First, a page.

Consumer Goods Forum Global Summit 2018: Day-Two Review

By Steve Wynne-Jones
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  • Following a first day that focused on the growing influence of Asia Pacific on the retail and consumer goods sectors, the second day of the Consumer Goods Forum Global Summit cast its net wider, examining global best practice.

    James Quincey, CEO of The Coca-Cola Company, took the stage for the opening keynote. He said that Coca-Cola’s strategy is centred on creating a very consumer-centric portfolio, with digital as a catalyst to win with new consumers.

    Quincey noted that in this digital world, where the parameters dictating the success and failure of brands is markedly different to the past, operators increasing need to ensure that they aren’t carrying any excess ‘baggage’.

    “We need to be courageous enough to kill off the ‘zombies’ that aren’t working,” he explained. “In this world dominated by a digital mindset, the worst mistake you can make is not knowing when to innovate, upgrade or delete.”


    Helping Customers Do Better

    Following Quincey’s presentation, it was the turn of one of the most eagerly anticipated presentations of the day, from Alibaba’s Daniel Zhang, who outlined how the group’s infrastructure was tailored to ensuring its partners, small business owners, could perform better.

    “We are an enabler, not an ‘e-tailer’,” Zhang explained.


    Later, an eye-opening, anecdote-heavy presentation from Ian McLeod of Dairy Farm established some of the fundamentals that underline a strong business, and how Asia is increasingly being seen as a benchmark setter for the trade.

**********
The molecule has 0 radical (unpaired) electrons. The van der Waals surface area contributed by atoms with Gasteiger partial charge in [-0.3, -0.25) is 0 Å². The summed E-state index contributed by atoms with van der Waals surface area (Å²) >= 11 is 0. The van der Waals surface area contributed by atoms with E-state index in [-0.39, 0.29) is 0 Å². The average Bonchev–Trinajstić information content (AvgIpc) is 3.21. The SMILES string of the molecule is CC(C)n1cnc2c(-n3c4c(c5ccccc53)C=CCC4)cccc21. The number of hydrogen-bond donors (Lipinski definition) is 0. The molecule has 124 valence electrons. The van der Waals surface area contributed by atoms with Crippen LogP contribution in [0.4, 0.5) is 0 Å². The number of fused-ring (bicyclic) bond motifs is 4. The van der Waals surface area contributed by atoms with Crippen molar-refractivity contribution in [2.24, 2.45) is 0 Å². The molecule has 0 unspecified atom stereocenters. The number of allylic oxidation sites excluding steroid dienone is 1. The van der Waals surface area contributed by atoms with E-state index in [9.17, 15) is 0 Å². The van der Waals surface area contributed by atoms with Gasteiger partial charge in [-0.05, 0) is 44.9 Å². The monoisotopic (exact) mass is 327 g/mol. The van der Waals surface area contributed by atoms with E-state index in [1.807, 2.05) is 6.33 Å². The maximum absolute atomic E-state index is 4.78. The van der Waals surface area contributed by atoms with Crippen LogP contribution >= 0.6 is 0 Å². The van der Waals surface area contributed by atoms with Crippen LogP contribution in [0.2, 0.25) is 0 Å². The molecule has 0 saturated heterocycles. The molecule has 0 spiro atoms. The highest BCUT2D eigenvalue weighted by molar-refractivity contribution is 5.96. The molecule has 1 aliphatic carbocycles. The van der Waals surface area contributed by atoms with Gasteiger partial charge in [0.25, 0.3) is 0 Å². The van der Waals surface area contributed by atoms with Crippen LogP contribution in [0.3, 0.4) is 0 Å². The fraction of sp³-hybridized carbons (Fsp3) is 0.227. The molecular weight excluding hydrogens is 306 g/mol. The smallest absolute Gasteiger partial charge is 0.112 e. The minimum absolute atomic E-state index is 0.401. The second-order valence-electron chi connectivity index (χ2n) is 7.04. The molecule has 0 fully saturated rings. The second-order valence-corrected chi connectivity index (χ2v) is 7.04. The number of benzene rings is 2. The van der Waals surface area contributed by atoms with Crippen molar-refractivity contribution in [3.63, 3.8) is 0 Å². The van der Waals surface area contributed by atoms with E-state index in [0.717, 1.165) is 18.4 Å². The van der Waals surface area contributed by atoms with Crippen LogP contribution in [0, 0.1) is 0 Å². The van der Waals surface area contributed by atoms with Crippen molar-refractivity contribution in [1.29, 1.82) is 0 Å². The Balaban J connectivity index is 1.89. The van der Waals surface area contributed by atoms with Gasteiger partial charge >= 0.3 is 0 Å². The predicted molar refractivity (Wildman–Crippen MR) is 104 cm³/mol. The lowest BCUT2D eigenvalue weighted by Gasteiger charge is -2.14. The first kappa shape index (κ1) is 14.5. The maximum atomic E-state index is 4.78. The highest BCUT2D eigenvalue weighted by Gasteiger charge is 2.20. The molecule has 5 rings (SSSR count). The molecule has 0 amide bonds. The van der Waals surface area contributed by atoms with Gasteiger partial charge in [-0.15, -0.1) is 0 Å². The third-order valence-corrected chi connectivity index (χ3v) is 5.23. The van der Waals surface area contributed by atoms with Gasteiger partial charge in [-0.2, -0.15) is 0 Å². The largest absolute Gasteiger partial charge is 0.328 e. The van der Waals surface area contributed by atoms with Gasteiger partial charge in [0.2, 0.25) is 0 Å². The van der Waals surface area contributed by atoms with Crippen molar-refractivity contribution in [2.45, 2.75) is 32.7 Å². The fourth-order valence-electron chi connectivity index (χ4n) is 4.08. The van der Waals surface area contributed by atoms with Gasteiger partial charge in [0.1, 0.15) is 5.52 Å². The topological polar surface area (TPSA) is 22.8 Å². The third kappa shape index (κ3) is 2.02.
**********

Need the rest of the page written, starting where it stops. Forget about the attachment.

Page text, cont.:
“If you are looking for the future of retail, the future of technology, don’t look West, look East,” McLeod explained.

    Building Experience

    The topic was discussed further by a panel of Asian retail leaders, who shared their views on how the online and offline channels could provide better experience for shoppers through partnership.

    Nicolo Galante, CEO of Central Retail, said the omnichannel race is not a technology race. In addition, as Thierry Garnier, CEO of Carrefour China, stated that convenience stores are a key format for China, and to deliver online orders, “you need to have a store”.

    Also featuring on the panel, Shafie Shamsuddin, CEO of Transmart, drew the audience’s attention to general trade, which still accounts for 80% of retail sales in Indonesia, and Winston Cheng, President of International,, said that for categories such as fresh, consumers still want to touch and feel, and that’s why opened its own supermarket to provide better experience with fresh categories.


    David Taylor, CEO of Procter & Gamble closed the day with his advice to young leaders that they should stay curious, be willing to fail and keep a passion to "make a difference" in today's world.

    With day two completed, delegates gathered in the salubrious surroundings of the Marina Bay Sands for the annual L’Oréal party, which kept everyone entertained well into the early hours.

    © 2018 European Supermarket Magazine – your source for the latest retail news. Article by Stephen Wynne-Jones. Click subscribe to sign up to ESM: European Supermarket Magazine.

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